In This Article Expand or collapse the "in this article" section Material Culture

  • Introduction
  • Journals and Textbooks
  • Theoretical Foundations
  • Material Culture
  • Material Qualities and Affordances
  • Production and Reception of Cultural Objects
  • Objects as Agentic
  • Objects, Technology, and Knowledge
  • Objects, Bodies, and Embodied Knowledge
  • Categorization and Morality
  • Icons and Aesthetics
  • (De)Stabilizing Social Relations
  • Objects, Institutions, and the State
  • Space, Place, and Infrastructure

Sociology Material Culture
Terence E. McDonnell, Kelcie Vercel
  • LAST REVIEWED: 11 January 2021
  • LAST MODIFIED: 27 June 2017
  • DOI: 10.1093/obo/9780199756384-0203


Beginning with many of its earliest writings, sociology has a long tradition of theorizing the role of objects and material culture in social life. In the middle of the 20th century, these themes were taken up again by major sociological and anthropological thinkers who inspired a resurgence of interest in the study of objects. The sociology of culture and art began to address the production and reception of objects, while scholars from anthropology, cultural studies, and media studies began to develop a robust body of work around material culture. These two fields have somewhat different takes on the study of objects. Sociological accounts tend to be people focused, examining how institutional characteristics of art worlds shape the objects produced, and focusing explanations of meaning-making on the social position of the audience more so than the symbolic qualities of the object. Alternatively, material culture approaches tend to be object focused, engaging objects as symbols that help explain how people organize subcultures, create solidarity through exchange, or express social status. A turn toward materiality, originating from anthropology but taken up more recently in sociology, privileges the material qualities of objects and how they shape the use and symbolic meaning of objects. This work on objects raises the question of how sociologists should incorporate objects into accounts of action. This question has sparked an ongoing cross-disciplinary debate about whether objects have agency. Research in science and technology studies, alongside studies of craft and sport, have brought attention to how objects act back, shaping how knowledge is produced. Objects have also been understood as mechanisms of power, by shaping categories and morality, ritualizing icons, stabilizing social relations as instruments of the states and institutions, and structuring action through the built environment. These robust and vibrant areas of research make a strong case for the incorporation of objects into theories of power and knowledge.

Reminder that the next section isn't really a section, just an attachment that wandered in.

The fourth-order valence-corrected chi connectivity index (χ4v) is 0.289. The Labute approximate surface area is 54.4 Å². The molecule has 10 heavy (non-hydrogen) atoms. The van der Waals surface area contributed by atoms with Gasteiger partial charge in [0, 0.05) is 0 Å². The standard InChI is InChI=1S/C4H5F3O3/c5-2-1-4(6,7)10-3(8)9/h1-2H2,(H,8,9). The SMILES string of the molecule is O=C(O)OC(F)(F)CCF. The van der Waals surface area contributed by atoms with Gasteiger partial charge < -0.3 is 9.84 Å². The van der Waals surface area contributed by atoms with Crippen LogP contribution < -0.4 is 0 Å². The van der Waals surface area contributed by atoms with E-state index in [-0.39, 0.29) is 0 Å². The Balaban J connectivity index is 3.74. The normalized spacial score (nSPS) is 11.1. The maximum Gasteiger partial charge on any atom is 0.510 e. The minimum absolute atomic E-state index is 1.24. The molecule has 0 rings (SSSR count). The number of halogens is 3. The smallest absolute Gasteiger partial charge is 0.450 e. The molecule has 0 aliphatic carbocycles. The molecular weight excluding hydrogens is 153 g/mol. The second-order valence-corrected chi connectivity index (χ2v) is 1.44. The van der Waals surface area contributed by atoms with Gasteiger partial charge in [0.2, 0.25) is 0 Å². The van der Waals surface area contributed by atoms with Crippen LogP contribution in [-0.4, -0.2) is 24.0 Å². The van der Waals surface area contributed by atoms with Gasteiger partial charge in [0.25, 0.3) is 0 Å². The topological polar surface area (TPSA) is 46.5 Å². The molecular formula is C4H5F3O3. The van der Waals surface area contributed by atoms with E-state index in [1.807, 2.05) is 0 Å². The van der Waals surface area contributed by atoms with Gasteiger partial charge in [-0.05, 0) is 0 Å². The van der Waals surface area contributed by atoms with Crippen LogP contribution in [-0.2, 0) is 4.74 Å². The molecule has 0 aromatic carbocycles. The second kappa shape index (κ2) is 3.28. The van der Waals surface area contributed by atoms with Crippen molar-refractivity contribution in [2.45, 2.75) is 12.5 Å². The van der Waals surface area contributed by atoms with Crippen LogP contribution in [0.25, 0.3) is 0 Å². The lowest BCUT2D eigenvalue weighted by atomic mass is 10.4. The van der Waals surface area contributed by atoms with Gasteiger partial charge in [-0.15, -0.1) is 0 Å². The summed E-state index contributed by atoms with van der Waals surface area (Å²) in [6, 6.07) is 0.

Journals and Textbooks

A number of journals from diverse fields have set the standard for work on material culture, namely the Journal of Material Culture; Science, Technology, and Human Values; the Journal of Consumer Culture; Social Studies of Science; and Environment and Planning. Cultural Sociology and Theory, Culture, and Society are two cultural sociology-oriented journals that also publish on material culture. For a textbook, see Woodward 2007, Understanding Material Culture.

  • Cultural Sociology.

    First published in 2007, Cultural Sociology is an official journal of the British Sociological Association. Published quarterly, it features research concerning the sociological analyses of culture.

  • Environment and Planning.

    Environment and Planning comprises four interdisciplinary journals that focus on urban planning, the built environment, infrastructure, and human geography. Of particular interest is Environment and Planning D: Society and Space, though all four have published research of interest to scholars of material culture.

  • Journal of Consumer Culture.

    This interdisciplinary journal is published three times per year. The Journal of Consumer Culture was first published in 2001, and features work on consumption and consumer culture.

  • Journal of Material Culture.

    The Journal of Material Culture was first published in 1996. Based in the United Kingdom, this interdisciplinary journal features research on the relationship between artifacts and social relations. Published quarterly.

  • Science, Technology, and Human Values.

    First published in 1976, Science, Technology, and Human Values is the journal of the Society for Social Studies of Science. Published bimonthly, it features articles in the field of science and technology studies.

  • Social Studies of Science.

    This highly ranked, bimonthly journal was first published in 1971. Social Studies of Science is a multidisciplinary journal that features social analyses of science, technology, and medicine.

  • Theory, Culture, and Society.

    Publishes original work on the relations between culture and society. First published in 1982, it appears bimonthly.

  • Woodward, Ian. 2007. Understanding material culture. London: SAGE.

    DOI: 10.4135/9781446278987

    A textbook that provides a helpful and coherent organization of the field. It brings perspectives from a diversity of disciplines and scholars into dialogue, and offers summary key points and recommendations for further reading.

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